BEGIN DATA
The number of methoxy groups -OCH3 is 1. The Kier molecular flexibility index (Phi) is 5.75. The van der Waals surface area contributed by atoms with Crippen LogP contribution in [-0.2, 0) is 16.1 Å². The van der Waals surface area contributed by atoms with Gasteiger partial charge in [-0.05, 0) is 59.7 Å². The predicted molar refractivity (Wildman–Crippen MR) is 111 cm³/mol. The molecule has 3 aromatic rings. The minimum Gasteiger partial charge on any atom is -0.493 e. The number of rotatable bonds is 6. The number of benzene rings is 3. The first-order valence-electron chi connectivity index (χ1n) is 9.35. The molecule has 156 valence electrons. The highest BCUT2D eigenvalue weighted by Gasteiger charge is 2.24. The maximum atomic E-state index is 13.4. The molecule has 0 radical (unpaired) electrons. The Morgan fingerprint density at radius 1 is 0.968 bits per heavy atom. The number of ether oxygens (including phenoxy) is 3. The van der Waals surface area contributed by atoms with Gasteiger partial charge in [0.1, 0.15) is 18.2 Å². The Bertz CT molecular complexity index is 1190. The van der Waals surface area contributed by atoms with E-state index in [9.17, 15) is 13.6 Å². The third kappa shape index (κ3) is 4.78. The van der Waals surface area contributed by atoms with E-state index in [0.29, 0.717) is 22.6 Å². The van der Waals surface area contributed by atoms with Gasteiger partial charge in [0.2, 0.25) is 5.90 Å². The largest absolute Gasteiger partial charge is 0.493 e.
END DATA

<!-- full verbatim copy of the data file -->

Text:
The number of methoxy groups -OCH3 is 1. The Kier molecular flexibility index (Phi) is 5.75. The van der Waals surface area contributed by atoms with Crippen LogP contribution in [-0.2, 0) is 16.1 Å². The van der Waals surface area contributed by atoms with Gasteiger partial charge in [-0.05, 0) is 59.7 Å². The predicted molar refractivity (Wildman–Crippen MR) is 111 cm³/mol. The molecule has 3 aromatic rings. The minimum Gasteiger partial charge on any atom is -0.493 e. The number of rotatable bonds is 6. The number of benzene rings is 3. The first-order valence-electron chi connectivity index (χ1n) is 9.35. The molecule has 156 valence electrons. The highest BCUT2D eigenvalue weighted by Gasteiger charge is 2.24. The maximum atomic E-state index is 13.4. The molecule has 0 radical (unpaired) electrons. The Morgan fingerprint density at radius 1 is 0.968 bits per heavy atom. The number of ether oxygens (including phenoxy) is 3. The van der Waals surface area contributed by atoms with Gasteiger partial charge in [0.1, 0.15) is 18.2 Å². The Bertz CT molecular complexity index is 1190. The van der Waals surface area contributed by atoms with E-state index in [9.17, 15) is 13.6 Å². The third kappa shape index (κ3) is 4.78. The van der Waals surface area contributed by atoms with E-state index in [0.29, 0.717) is 22.6 Å². The van der Waals surface area contributed by atoms with Gasteiger partial charge in [0.2, 0.25) is 5.90 Å². The largest absolute Gasteiger partial charge is 0.493 e.